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Rage Against the Machine's Tom Morello on May Day 'Guitarmy' and the Occupy Spring

Morello says working-class folk and union people shouldn't just fight bad legislation -- they should put forward their own agenda for a better world.
 
 
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For Tom Morello, the activist and guitarist best known for his work with Rage Against the Machine, May Day was a busy day. First there was a "battalion" of guitarists to lead through the streets of New York, and then an award to receive from Harry Belafonte, the legendary performer and activist who put his career on the line in the 1960s, when he joined with Martin Luther King to march for civil rights.

After taking part in a day of protest actions that flooded the streets of Manhattan with thousands of people (reported here), Morello took the stage at Manhattan's TimesCenter to accept an award for public service bestowed by the officers of the Sidney Hillman Foundation at its annual Hillman Prizes awards ceremony for outstanding journalism. (This year's winners include Ta-Nehisi Coates of The Atlantic, and Seth Frees Wessler of Colorlines.com, whose content is frequently featured at AlterNet.)

After telling the TimesCenter audience that his 88-year-old mother was "freaking out" (in a good way) to learn that none other than Belafonte -- a previous recipient of the same award -- would bestow the honor on her son, Morello confided that he actually wasn't sure he would make it to the ceremony.

"There was a moment today when I was marching in the streets with the Occupy Wall Street 'guitarmy,'" he said. "I was a commandante… But there was a minute when the tear gas was flying." Indeed, he was still dressed in his commandante get-up, which consisted of an olive-green military-style shirt, worn collar unbuttoned over a black tee. The look was finished off with black jeans and a black cap with a red bill.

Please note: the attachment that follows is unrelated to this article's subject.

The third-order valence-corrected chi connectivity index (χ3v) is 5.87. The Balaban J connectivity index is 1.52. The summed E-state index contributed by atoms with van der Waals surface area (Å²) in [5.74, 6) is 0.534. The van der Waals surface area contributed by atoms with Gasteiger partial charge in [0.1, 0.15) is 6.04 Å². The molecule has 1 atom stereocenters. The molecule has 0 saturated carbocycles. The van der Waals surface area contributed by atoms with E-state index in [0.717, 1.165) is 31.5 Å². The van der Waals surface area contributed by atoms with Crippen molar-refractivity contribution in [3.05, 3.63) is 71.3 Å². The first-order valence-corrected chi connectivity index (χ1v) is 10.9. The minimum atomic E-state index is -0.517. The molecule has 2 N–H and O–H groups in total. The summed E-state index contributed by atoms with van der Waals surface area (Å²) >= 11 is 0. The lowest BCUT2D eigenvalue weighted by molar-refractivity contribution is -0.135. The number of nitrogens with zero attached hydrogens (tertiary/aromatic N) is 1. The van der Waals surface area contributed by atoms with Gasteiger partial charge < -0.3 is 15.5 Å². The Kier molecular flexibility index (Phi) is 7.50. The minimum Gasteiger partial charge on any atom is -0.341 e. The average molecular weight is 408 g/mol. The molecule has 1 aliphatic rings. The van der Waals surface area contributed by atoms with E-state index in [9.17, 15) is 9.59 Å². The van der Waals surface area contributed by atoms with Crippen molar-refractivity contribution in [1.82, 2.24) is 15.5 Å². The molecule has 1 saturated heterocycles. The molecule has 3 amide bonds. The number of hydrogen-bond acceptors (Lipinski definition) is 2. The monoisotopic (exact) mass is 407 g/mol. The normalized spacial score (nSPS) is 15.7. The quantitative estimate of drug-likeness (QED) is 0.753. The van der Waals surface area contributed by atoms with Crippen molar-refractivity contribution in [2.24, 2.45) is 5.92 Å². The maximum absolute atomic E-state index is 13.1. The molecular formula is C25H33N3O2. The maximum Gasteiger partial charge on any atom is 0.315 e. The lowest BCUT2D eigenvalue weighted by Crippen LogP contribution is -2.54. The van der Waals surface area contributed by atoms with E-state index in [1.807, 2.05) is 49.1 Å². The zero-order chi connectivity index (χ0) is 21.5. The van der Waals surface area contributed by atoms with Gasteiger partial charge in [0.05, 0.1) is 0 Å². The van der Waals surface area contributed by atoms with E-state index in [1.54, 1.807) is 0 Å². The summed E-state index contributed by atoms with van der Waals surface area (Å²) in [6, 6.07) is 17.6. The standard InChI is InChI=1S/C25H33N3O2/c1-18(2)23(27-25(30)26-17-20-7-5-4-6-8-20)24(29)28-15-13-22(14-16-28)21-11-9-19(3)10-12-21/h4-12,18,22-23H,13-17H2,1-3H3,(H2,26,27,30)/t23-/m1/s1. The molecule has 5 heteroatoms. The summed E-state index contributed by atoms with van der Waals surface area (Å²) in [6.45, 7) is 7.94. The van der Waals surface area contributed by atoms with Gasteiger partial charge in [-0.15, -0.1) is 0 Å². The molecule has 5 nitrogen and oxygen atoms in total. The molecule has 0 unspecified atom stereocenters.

Later, at a press availability with a small group of bloggers, I asked Morello to describe the guitarmy concept.

"I got a call a couple of weeks ago from my friends at Occupy Wall Street who asked me to lead a battalion of the Occupy Wall Street guitarmy on May Day, and I thought it would be great to be part of what we then dubbed the Million Guitar March, and then joining the larger May Day international workers holiday here, with song -- sort of galvanizing with song," he said. "And so, in the democratic way that things are done with Occupy Wall Street, four songs were nominated as ones that we would, as an enormous group, rehearse, from noon to two, and you have the little cheat sheet on the guitar, and we strummed them. We started as a mighty group to begin with, then we sort of infiltrated the larger march and got separated from one another."

"It must have been tough to tune up," offered another blogger.

"The tuning is a secondary matter -- as always," Morello said, laughing. "Tear gas and pulling the plug are the things you can almost always count on."

He went on to describe how, at "the epochal moment" of the guitarmy's rendition of Woody Guthrie's iconic "This Land is Your Land" at Bryant Park, the public address system was turned off "by our union sound man" because "we went over our allotted 11 minutes."

"But that's my dream come true," Morello said. "I'm ready…I'm a seasoned plug-pulled-on performer. There's a whole set of contingencies for that that makes everybody like it more…I'm not sure what the official police count is -- by my count it was tens of thousands of people were there doing an a cappella version of 'This Land is Your Land' and all jumping in unison like it was a huge festival show -- with no PA. I thought it was pretty cool."